The Wall Street Journal is running a poll asking readers, “Who makes the best mobile operating system?”

You can take the poll yourself and find out the results and let the suspense build up in order to find out the results, or if you’d prefer I’ll just go ahead and spoil it for you, dumping their poll results as of the time of my posting this:

Well how about that. I’m well aware that Google makes the best mobile OS but still, you think it would be Apple dominating this, right? At least with their audience? Or RIM maybe for the Wall Street crowd? Nope, single digits for RIM, Apple getting a little over a third of Google’s vote share. How about that.

Oh wait look, there’s Microsoft, a solid half a percent above Other.

Doug Simmons

Hey I got an idea. Let’s compare audiences with the Journal and see what you guys think of the same question in this here poll.

[poll id=”40″]

13 COMMENTS

  1. Good point. It’s like every single time I turn on cnbc they’re talking about the xbox360. Flipping through the Journal, i see at least one xbox360 game half page ad per section.

  2. Well, its gonna be tought, but if Microsoft manages to spread the word like they did with xbox 360, they do have a chance of catching up…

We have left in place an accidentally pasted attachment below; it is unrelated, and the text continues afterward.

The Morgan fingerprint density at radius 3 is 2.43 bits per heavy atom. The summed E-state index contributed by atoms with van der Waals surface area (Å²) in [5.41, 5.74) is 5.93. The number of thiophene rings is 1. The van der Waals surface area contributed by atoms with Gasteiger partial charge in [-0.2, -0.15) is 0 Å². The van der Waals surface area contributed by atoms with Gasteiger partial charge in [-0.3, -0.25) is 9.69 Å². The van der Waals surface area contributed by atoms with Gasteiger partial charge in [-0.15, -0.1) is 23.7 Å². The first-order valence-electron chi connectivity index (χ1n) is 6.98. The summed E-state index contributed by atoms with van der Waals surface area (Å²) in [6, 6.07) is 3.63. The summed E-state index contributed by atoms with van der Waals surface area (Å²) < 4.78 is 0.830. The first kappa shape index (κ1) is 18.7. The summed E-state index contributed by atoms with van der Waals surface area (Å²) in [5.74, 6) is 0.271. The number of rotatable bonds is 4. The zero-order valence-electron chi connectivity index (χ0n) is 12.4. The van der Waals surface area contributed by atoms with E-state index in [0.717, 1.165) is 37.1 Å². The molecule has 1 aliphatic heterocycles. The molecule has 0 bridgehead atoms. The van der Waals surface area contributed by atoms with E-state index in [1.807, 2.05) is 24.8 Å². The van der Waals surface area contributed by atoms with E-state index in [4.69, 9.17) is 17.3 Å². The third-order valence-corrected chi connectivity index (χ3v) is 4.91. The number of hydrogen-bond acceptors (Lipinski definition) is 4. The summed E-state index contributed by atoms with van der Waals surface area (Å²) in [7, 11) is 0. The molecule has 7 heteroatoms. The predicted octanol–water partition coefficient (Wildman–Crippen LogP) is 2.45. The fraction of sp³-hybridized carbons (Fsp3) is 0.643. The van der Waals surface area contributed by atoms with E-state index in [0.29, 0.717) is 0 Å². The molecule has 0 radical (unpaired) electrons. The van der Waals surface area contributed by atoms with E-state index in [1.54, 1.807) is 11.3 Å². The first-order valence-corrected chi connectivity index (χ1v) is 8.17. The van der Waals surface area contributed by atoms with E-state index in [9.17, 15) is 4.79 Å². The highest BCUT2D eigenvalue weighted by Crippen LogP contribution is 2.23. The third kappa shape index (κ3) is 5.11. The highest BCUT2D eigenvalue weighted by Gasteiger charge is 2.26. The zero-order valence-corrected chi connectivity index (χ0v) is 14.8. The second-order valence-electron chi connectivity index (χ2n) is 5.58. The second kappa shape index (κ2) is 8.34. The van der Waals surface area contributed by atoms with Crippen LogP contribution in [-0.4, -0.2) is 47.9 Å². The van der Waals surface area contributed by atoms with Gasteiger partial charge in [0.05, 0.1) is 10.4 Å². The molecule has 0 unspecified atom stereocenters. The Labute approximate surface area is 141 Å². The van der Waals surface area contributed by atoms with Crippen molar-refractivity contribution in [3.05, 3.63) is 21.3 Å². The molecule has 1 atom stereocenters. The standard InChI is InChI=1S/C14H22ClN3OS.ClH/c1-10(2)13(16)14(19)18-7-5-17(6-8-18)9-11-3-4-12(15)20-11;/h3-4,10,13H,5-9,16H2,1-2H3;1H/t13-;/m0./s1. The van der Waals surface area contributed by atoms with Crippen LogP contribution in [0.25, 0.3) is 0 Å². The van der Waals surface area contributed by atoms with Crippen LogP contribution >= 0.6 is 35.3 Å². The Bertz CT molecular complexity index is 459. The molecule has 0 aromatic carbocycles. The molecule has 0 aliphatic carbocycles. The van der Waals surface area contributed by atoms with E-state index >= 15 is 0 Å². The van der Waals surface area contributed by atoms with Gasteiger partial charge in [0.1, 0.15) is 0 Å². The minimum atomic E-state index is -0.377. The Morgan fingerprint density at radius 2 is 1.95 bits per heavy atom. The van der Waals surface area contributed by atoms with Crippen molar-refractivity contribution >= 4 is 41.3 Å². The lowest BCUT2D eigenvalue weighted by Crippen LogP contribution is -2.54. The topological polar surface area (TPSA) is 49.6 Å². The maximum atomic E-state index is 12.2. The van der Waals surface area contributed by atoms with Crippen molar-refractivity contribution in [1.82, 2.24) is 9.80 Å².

3. Doug you can’t seriously believe MS won’t capture back a good portion of the Mobile market. There are plenty of people who would rather use a platform that is intuitive and new (if not complete yet) over the one-size-fits-all-app-driven-tied-to-iTunes-boring platform. Let’s not even get into the security risks of Android for the business side of things. MS might initially take market share from RIM (especially with phones like the Dell Venue Pro) but gradually as the WP platform matures and the handsets come out people will realize the benefits of the UI and integration of the social media and MS outlook products not to mention xbox360. WP just made a stab at the youth and will win. WP is going to be like Windows 7 for sure. Everyone was saying after Vista how Windows was dead and Apple is going to profit huge. Look how that ended up. MS posting it’s biggest gains in years and their market share growing yet larger. Apple will continue to succeed as long as they keep pushing out better and better phones and selling them cheap but to say MS will fail is illogical.

  4. I must say Doug, I’m looking forward to your follow up post where, out of your innate sense of fairness, you’ll want to note how very different the poll results are looking now…

  5. Yeah? Why don’t you write it for me as you seem to think you know how I’d account for the collaborative adjusting of these figures.

  6. You have me at a loss Doug. I’m sure no-one would need to ask you to account for any ‘collaborative adjusting’, I’m certain we can all appreciate the nature of online polls and how they get promoted by the ‘supporters’ of the various options (especially, perhaps, in the wake of anyone looking at an early rush of success and making something of the results a little prematurely, and in the face of the fact that an internet poll is so easily gamed as to be less indicative of reality than reading tea-leaves).